Dominikus entrusted his brother, Johann Baptist Zimmermann, with the painting of the central domed ceiling, as he had at Steinhausen. The fresco unusually depicts the Last Judgement—Wies’ dedication to an obscure object with no pictorial tradition, necessitated iconographical innovation. At the center of the composition appears the rainbow upon which Christ sits in judgement, as specified in the Book of Revelation. Johann Baptist used the it as visual metaphor for the church decoration as a whole: it is composed of vibrant, soft colors; it is shaped like an arch, a visual shorthand for architecture; it is at once symmetrical and asymmetrical; and it literally bridges the architectural and pictorial realms of the building, therefore symbolically bridging the sacred and the profane worlds, just as relics and miraculous objects do.

Although he worked as an altar builder and marbler for the first 20 years of his career, and referred to himself in an inscription inside the Wieskirche as baumeister, by 1745 Zimmermann was primarily sought out for his skills as a master stuccateur. Polychromed stuccowork as a medium falls somewhere between fresco and sculpture—3D painting if you will—and Zimmermann uses stucco as a transition from the highly sculptural architectural and painted portions of the interior. Like wall frescoes, it is an medium with an exacting schedule—the stuccateur lays on a much wet plaster as he can shape and paint in the brief period before it dries and hardens. Once hard, the colors and forms bind permanently to the plaster and cannot be changed or altered without chipping it all out and beginning anew. Both fresco and stucco are performances that demands physical agility and a quick, sure touch.
Zimmermann clearly felt the building of the church to be a life-defining experience. After the nine years on the site overseeing the construction, and carrying out the extensive stucco work himself, upon its completion in 1753, he permanently relocated to Steingaden, spending the remaining decade of his life in close proximity to his masterpiece at Wies.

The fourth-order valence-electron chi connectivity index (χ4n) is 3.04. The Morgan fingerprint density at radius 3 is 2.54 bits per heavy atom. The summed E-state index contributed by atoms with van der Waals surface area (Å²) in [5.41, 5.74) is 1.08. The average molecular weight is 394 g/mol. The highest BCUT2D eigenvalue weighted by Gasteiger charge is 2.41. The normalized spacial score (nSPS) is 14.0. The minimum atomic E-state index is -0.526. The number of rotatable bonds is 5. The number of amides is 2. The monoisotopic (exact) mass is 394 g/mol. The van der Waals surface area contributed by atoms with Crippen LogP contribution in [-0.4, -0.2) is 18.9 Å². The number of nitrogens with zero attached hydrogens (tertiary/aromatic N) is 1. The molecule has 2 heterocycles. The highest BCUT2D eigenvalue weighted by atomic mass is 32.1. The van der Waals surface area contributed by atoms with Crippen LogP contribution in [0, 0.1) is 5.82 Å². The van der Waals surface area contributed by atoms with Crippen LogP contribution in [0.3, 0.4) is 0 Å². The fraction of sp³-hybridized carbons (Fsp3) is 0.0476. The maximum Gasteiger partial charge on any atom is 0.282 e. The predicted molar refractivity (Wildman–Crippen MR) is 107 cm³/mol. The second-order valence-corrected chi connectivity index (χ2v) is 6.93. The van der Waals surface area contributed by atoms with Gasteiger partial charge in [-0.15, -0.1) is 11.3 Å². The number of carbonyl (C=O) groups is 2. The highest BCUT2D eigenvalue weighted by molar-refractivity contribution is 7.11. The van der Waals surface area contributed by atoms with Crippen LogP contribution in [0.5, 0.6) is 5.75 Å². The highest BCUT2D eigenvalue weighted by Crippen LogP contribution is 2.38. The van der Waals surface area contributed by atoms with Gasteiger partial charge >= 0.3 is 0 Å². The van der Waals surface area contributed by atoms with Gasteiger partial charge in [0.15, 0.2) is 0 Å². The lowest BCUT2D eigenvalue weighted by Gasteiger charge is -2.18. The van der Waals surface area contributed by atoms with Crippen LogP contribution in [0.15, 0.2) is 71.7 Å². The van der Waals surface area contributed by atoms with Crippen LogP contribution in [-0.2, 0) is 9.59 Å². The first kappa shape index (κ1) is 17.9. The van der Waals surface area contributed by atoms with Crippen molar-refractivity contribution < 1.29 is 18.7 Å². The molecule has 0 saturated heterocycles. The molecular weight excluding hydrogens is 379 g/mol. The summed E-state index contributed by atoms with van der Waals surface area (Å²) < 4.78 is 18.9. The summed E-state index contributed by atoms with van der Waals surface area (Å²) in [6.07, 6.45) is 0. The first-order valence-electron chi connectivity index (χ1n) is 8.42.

RENATO GUTTUSO (1912 – 1987) is best known for his social-realist paintings of working- and middle-class daily life in the post-war Mezzogiorno. While his pictures are clearly politicized, they are rarely straightforward polemics, just as his naturalistic pictorial mode is qualified and shaped by a shadow modernism. Being Sicilian, Guttuso is reticent and rarely sentimental and living in the exquisite degrado of Palermo and its environs, he is immune to the picturesque. This detached position is seen best in his series of paintings of Italian roof-scapes, gritty urban topographies observed from above, rather than at street-level. While they are emptied of the torrents of humanity churning through the cramped piazze and markets of his other works, these paintings are not impersonal aerial views seen from on high; the point of view is a window, much like the ones arrayed before us, embedded within the fabric of the city, available to, and commonly seen, by all its denizens. As one would expect of a painter of politicized naturalism, Guttuso scrupulously records the material and historical realities of rooves, omitting no crack and effacing no grime. However, the limited palette of flat colors applied to building-block forms generally diffused across the picture plane clearly registers an engagement with Cézanne and Braque. These traces of high-modernist and formalism remind us that that even in aggressively local pictures by a painter living on lawless island on the margins of Europe, international modernism was close to, if not, the default artistic way of seeing.

IN A FERTILE LAND: Paul Klee in Egypt

Although Paul Klee (Swiss, 1879 – 1940) did not travel much, he made the most of his few trips abroad. His 1914 visit to Tunisia altered his approach to art-making and inspired scores of drawings and watercolors. In December of 1928, he fulfilled a long-standing desire to see the monuments of the pharaohs, by making a month long trip to Egypt. Since the sensational discovery by Howard Carter of the undisturbed tomb of Tutankhamun in 1922, Egypt had become was a popular tourist destination, and Klee saw Cairo, the pyramids and Sphinx at Giza, Aswan, the temples of Karnak and Luxor and the Valley of the Kings as part of an organized group tour.

Klee had explored striated watercolors prior to his Egyptian journey, but it was the distinctive patterning of the cultivated fields along the Nile that gave that formal vocabulary focus and direction. Once one is aware that the artist has recently been looking at pyramids, triangular forms that appear in his work immediately after the trip take on a new meaning. Having been told that pictures like Monument on the Edge of Fertile Land depicts the profile of the Sphinx in between the fields (left) made fertile by the annual inundation of the Nile and the desert (right), Klee’s seemingly abstract composition suddenly reads as a figural image.